Dame Cressida Dick said on Thursday that she will stand aside with ‘huge sadness’.
10 February 2022
Dame Cressida Dick’s resignation as Commissioner of the Metropolitan Police has sparked polarised reactions, with critics “delighted” while supporters are “deeply saddened”.
In a statement on Thursday, Dame Cressida said she will stand aside because London Mayor Sadiq Khan “no longer has sufficient confidence in my leadership to continue”.
The news comes a week after Mr Khan said he was “not satisfied” with the Met’s Commissioner’s response to calls for change following a series of scandals including the murder of Sarah Everard by serving officer Wayne Couzens, as well as racist, misogynist and homophobic messages exchanged by officers at Charing Cross Police Station.
Alastair Morgan, who has spent decades campaigning for justice for his brother Daniel, who was killed with an axe in a pub car park in Sydenham, south-east London in the 1980s, said Dame Cressida Dick has “disappointed” his family on every level.
Speaking to the PA news agency, he said: “The first time I dealt with Cressida Dick was in 2012 and since then all she has done in relation to my family is just delay, obstruct and disappoint on a huge level.
“Although I think it is a shame that we are seeing another commissioner disappear under a cloud of smoke, it is necessary.
“My only anxiety now is who is going to replace her and face the massive job in front of them of rebuilding confidence in the Met.”
Meanwhile, colleagues and supporters of Dame Cressida have condemned the way she was forced to resign, saying she was “much loved” across the force.
Speaking to the PA news agency, Metropolitan Police Federation chairman Ken Marsh said: “We are deeply saddened by the resignation of our commissioner.
“She was much loved across the rank and file of the Metropolitan Police Service.
“We feel the way she has been treated is wholly unfair and we did believe that she was the person who could take us through this and bring us out the other side.”
Boris Johnson also praised the outgoing commissioner for serving with “great dedication and distinction over many decades”.
“I thank her for her role protecting the public and making our streets safer,” he tweeted.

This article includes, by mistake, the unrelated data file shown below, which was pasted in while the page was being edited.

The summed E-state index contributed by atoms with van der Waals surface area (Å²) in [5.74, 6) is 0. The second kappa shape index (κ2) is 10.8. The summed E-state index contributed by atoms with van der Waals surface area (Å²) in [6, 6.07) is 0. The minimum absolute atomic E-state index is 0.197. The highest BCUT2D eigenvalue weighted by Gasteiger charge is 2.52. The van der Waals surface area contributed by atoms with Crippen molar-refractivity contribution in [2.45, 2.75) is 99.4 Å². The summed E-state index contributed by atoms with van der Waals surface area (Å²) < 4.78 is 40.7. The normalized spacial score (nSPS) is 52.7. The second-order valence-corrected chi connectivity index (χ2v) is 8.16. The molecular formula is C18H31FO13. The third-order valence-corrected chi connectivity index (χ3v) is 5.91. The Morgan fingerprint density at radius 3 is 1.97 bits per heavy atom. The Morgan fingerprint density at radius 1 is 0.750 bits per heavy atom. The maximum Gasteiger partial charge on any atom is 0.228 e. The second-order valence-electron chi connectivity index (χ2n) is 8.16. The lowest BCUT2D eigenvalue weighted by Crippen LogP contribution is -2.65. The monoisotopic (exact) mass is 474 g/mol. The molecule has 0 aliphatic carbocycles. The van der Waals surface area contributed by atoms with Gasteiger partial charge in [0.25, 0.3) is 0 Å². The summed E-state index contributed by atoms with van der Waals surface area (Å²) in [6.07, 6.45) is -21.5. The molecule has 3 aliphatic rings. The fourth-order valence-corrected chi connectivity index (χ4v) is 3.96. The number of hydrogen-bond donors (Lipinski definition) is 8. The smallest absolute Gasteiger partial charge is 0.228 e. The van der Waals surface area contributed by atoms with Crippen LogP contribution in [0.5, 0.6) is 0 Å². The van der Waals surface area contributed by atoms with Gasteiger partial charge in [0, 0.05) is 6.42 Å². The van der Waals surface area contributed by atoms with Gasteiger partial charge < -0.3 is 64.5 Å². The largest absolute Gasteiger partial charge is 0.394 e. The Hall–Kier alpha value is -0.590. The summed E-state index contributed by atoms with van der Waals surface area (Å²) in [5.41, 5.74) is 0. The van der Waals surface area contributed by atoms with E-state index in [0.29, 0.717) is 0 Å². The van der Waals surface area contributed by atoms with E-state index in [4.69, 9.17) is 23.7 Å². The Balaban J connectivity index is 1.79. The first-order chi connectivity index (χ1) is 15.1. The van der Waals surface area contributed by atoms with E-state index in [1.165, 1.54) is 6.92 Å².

Home Secretary Priti Patel said Dame Cressida “held the role during challenging times” and “exemplified the increasingly diverse nature of our police” as the first woman to hold the post.
“She would be the first to say that she has held the role during challenging times; yet for nearly five years she has undertaken her duties with a steadfast dedication to protecting our capital city and its people, including during the unprecedented period of the pandemic,” Ms Patel said.
Liberal Democrat leader Sir Ed Davey also thanked her, but added “a change of leadership in the Met is long overdue”.
He also demanded that Mr Johnson “publicly recuse” himself over the appointment of her successor due to the ongoing Met investigation into parties held in No 10 during Covid restrictions.
Meanwhile, critics of Dame Cressida welcomed her resignation, with former Tory MP Harvey Proctor saying he was “delighted” by the news.
“It is now time to clean the Augean stables so that a full inquiry can be conducted on all her personal mistakes,” he said.
Campaign group Reclaim The Streets, which is bringing a legal challenge against the force over its handling of a Sarah Everard vigil, simply tweeted: “Good Riddance.”
Meanwhile, Labour MP Dawn Butler tweeted: “I said Cressida Dick had to go.
“I’m now pleased @MayorofLondon has accepted her resignation.
“The replacement must be committed to serious reform and building trust back into the Met.”
In a statement, Dame Cressida said: “It is with huge sadness that following contact with the Mayor of London today, it is clear that the Mayor no longer has sufficient confidence in my leadership to continue.
“He has left me no choice but to step aside as Commissioner of the Metropolitan Police Service.”